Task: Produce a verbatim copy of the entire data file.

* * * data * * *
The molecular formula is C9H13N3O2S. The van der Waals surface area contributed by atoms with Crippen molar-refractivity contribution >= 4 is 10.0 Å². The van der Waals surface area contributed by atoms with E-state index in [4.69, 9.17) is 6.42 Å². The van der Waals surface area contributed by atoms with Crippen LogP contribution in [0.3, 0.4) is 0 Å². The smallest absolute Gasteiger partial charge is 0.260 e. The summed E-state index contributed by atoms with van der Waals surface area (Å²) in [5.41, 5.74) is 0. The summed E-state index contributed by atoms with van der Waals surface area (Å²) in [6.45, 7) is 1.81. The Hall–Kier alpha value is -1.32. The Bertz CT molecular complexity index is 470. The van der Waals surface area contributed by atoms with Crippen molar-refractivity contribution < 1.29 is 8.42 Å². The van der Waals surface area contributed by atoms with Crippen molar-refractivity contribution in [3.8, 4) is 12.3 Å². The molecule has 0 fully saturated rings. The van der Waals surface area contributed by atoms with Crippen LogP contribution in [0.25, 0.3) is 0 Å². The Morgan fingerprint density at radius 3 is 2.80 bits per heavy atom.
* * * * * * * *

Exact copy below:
The molecular formula is C9H13N3O2S. The van der Waals surface area contributed by atoms with Crippen molar-refractivity contribution >= 4 is 10.0 Å². The van der Waals surface area contributed by atoms with E-state index in [4.69, 9.17) is 6.42 Å². The van der Waals surface area contributed by atoms with Crippen LogP contribution in [0.3, 0.4) is 0 Å². The smallest absolute Gasteiger partial charge is 0.260 e. The summed E-state index contributed by atoms with van der Waals surface area (Å²) in [5.41, 5.74) is 0. The summed E-state index contributed by atoms with van der Waals surface area (Å²) in [6.45, 7) is 1.81. The Hall–Kier alpha value is -1.32. The Bertz CT molecular complexity index is 470. The van der Waals surface area contributed by atoms with Crippen molar-refractivity contribution < 1.29 is 8.42 Å². The van der Waals surface area contributed by atoms with Crippen molar-refractivity contribution in [3.8, 4) is 12.3 Å². The molecule has 0 fully saturated rings. The van der Waals surface area contributed by atoms with Crippen LogP contribution in [0.25, 0.3) is 0 Å². The Morgan fingerprint density at radius 3 is 2.80 bits per heavy atom.